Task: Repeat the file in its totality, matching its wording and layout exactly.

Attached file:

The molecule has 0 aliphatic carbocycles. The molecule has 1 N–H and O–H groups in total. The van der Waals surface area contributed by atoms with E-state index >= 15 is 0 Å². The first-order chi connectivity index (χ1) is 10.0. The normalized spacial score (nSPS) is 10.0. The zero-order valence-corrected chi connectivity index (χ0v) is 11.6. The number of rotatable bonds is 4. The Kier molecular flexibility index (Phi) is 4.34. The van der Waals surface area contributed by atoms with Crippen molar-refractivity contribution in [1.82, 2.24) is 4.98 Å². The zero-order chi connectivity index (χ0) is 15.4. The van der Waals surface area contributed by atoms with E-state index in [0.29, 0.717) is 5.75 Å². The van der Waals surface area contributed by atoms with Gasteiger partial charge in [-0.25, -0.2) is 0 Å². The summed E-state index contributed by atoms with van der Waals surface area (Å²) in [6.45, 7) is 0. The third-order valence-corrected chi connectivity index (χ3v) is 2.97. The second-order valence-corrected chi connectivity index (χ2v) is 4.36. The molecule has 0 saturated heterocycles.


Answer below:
The molecule has 0 aliphatic carbocycles. The molecule has 1 N–H and O–H groups in total. The van der Waals surface area contributed by atoms with E-state index >= 15 is 0 Å². The first-order chi connectivity index (χ1) is 10.0. The normalized spacial score (nSPS) is 10.0. The zero-order valence-corrected chi connectivity index (χ0v) is 11.6. The number of rotatable bonds is 4. The Kier molecular flexibility index (Phi) is 4.34. The van der Waals surface area contributed by atoms with Crippen molar-refractivity contribution in [1.82, 2.24) is 4.98 Å². The zero-order chi connectivity index (χ0) is 15.4. The van der Waals surface area contributed by atoms with E-state index in [0.29, 0.717) is 5.75 Å². The van der Waals surface area contributed by atoms with Gasteiger partial charge in [-0.25, -0.2) is 0 Å². The summed E-state index contributed by atoms with van der Waals surface area (Å²) in [6.45, 7) is 0. The third-order valence-corrected chi connectivity index (χ3v) is 2.97. The second-order valence-corrected chi connectivity index (χ2v) is 4.36. The molecule has 0 saturated heterocycles.